Internal development rejected due to restricted access

Approach roads to internal developments should not be less than 4.1 metres wide

robert_musumeci
Robert Musumeci
4 August 2017, 8:21am
The Malta Environment and Planning Authority refused a planning application contemplating the demolition of an existing building followed by the construction of a new one (File photo)
The Malta Environment and Planning Authority refused a planning application contemplating the demolition of an existing building followed by the construction of a new one (File photo)
The Malta Environment and Planning Authority refused a planning application contemplating the demolition of an existing building followed by the construction of a new one. The Authority’s commission had held that access to the site was only possible via a restricted passageway situated off an alley in Mistra Road, St Paul’s Bay.

Aggrieved by the decision, the applicant filed an appeal before the Environment and Planning Review Tribunal, insisting that the Authority’s decision should be reversed. The applicant argued that the site was already ‘physically’ committed.

The Tribunal, however, rejected the appeal after it considered that the applicant’s proposal was deemed to be an internal development. In point of fact, the Tribunal made specific reference to policy 3.8 of the 2005 Policy and Design Guidance, being the policy ‘in vigore’ when the appealed decision was taken by the Authority.

According to policy 3.8, the following design parameters were to be satisfied for the Authority to uphold proposals for internal developments:
  • The highway network in the area, and in particular the approach road(s) to the site should be capable of accommodating the traffic likely to be generated by the development safely and conveniently. In particular, approach roads should not be less than 4.1 metres wide;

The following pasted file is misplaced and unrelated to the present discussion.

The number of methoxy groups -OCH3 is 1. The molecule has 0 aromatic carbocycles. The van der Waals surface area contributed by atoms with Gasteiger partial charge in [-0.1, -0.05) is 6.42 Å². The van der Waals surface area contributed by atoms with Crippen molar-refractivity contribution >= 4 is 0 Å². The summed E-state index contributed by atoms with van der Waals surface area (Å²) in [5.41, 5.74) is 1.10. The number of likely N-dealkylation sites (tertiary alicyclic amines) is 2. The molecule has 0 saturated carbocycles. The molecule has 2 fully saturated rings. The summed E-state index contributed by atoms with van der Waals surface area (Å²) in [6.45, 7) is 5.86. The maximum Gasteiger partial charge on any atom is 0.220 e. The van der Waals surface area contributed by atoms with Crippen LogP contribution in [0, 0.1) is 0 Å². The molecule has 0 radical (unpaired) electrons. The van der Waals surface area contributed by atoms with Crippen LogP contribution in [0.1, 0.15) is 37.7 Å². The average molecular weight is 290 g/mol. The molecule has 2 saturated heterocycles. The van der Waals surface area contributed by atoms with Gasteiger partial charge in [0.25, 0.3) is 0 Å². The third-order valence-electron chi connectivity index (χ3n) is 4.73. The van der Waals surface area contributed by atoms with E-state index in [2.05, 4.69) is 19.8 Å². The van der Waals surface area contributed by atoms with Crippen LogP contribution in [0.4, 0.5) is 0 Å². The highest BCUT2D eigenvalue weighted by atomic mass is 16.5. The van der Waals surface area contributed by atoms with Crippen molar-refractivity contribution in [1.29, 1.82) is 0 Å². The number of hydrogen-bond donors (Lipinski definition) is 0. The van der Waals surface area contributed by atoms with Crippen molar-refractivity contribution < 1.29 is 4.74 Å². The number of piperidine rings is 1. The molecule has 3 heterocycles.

• An adequate means of vehicular and pedestrian access to the site should be also provided from an adjoining street – once again, having a minimum access width of 4.1 metres together with a turning space to enable vehicles to enter and leave the site in a forward gear;
  • The submitted designs should be in keeping with the character of the area and in accordance with the zoning of the site in terms of the type of dwelling unit permitted, the height and the other applicable criteria;
  • An effort should be made on the part of the perit to ensure that the proposed development is compatible in height, scale, design and form with adjoining property;
  • A satisfactory layout and building form having an adequate outlook, particularly with regard to the windows of the main habitable rooms, is a prerequisite;
  • Adequate separation between buildings to provide privacy is a must;
  • A minimum distance of at least six metres separation between buildings should be retained whereas at least three metres separation where buildings adjoin the backyards of adjacent buildings should be provided;
  • Where there is an existing party wall adjoining the site, such a party wall should not remain exposed;
  • The height of party walls of the new development should not exceed the height limitation for the area;
  • Satisfactory access arrangements for service (refuse collection etc.) and emergency vehicles are compulsory;
  • At least 20% of the site needs to remain as a public open space in the form of open space between buildings, including piazzas or other public spaces and/or play areas;
  • It must be shown that the site can be adequately provided with the necessary infrastructure services;
  • A satisfactory proposal for the maintenance of common areas, landscaping and utility services should accompany the proposal;


All parking provision should be underground and the open space at ground floor level should be a pedestrian space. 

In this case under review, it was immediately clear to the Tribunal that the width of the approach road was three metres, hence way below the minimum required by policy 3.8 (namely 4.1 metres). Based on this assessment, the Tribunal felt that there was no point in delving further into the merits of the proposal and the Authority’s decision was consequently confirmed.

Dr Musumeci is an advocate and an architect with a particular interest in development planning law

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robert_musumeci
Dr Robert Musumeci is a warranted advocate and a perit. He also holds a Masters Degree in ...